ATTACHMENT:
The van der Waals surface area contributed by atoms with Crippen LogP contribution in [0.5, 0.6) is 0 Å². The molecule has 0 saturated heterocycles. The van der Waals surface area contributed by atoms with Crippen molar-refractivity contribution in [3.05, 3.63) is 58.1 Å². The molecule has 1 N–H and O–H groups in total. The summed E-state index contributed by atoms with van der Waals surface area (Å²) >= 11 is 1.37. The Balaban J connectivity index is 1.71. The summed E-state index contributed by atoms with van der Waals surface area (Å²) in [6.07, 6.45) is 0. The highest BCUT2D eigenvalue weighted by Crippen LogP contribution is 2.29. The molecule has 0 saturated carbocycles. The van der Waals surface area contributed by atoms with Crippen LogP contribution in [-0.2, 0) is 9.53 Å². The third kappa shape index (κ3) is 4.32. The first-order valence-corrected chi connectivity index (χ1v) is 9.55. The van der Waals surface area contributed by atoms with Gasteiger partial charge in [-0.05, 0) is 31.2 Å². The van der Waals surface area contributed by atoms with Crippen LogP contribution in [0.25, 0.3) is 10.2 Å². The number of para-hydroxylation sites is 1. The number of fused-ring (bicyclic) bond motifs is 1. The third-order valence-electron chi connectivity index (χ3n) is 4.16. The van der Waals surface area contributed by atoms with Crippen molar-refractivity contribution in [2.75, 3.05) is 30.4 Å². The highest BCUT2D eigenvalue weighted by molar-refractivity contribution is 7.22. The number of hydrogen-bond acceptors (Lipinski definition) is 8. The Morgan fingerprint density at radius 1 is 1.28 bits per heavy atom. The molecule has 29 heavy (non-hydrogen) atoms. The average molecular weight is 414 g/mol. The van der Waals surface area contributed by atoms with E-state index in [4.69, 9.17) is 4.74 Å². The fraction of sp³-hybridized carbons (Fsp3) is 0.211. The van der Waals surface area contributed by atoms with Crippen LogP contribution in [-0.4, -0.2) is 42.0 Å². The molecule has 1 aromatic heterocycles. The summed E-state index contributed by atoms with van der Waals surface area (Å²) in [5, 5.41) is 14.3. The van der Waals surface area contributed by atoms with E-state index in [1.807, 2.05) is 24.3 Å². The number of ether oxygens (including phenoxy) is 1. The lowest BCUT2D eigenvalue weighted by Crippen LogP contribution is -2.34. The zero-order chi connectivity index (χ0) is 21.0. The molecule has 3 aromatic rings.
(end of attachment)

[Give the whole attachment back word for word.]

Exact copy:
The van der Waals surface area contributed by atoms with Crippen LogP contribution in [0.5, 0.6) is 0 Å². The molecule has 0 saturated heterocycles. The van der Waals surface area contributed by atoms with Crippen molar-refractivity contribution in [3.05, 3.63) is 58.1 Å². The molecule has 1 N–H and O–H groups in total. The summed E-state index contributed by atoms with van der Waals surface area (Å²) >= 11 is 1.37. The Balaban J connectivity index is 1.71. The summed E-state index contributed by atoms with van der Waals surface area (Å²) in [6.07, 6.45) is 0. The highest BCUT2D eigenvalue weighted by Crippen LogP contribution is 2.29. The molecule has 0 saturated carbocycles. The van der Waals surface area contributed by atoms with Crippen LogP contribution in [-0.2, 0) is 9.53 Å². The third kappa shape index (κ3) is 4.32. The first-order valence-corrected chi connectivity index (χ1v) is 9.55. The van der Waals surface area contributed by atoms with Gasteiger partial charge in [-0.05, 0) is 31.2 Å². The van der Waals surface area contributed by atoms with Crippen LogP contribution in [0.25, 0.3) is 10.2 Å². The number of para-hydroxylation sites is 1. The number of fused-ring (bicyclic) bond motifs is 1. The third-order valence-electron chi connectivity index (χ3n) is 4.16. The van der Waals surface area contributed by atoms with Crippen molar-refractivity contribution in [2.75, 3.05) is 30.4 Å². The highest BCUT2D eigenvalue weighted by molar-refractivity contribution is 7.22. The number of hydrogen-bond acceptors (Lipinski definition) is 8. The Morgan fingerprint density at radius 1 is 1.28 bits per heavy atom. The molecule has 29 heavy (non-hydrogen) atoms. The average molecular weight is 414 g/mol. The van der Waals surface area contributed by atoms with E-state index in [4.69, 9.17) is 4.74 Å². The fraction of sp³-hybridized carbons (Fsp3) is 0.211. The van der Waals surface area contributed by atoms with Crippen LogP contribution in [-0.4, -0.2) is 42.0 Å². The molecule has 1 aromatic heterocycles. The summed E-state index contributed by atoms with van der Waals surface area (Å²) in [5, 5.41) is 14.3. The van der Waals surface area contributed by atoms with E-state index in [1.807, 2.05) is 24.3 Å². The number of ether oxygens (including phenoxy) is 1. The lowest BCUT2D eigenvalue weighted by Crippen LogP contribution is -2.34. The zero-order chi connectivity index (χ0) is 21.0. The molecule has 3 aromatic rings.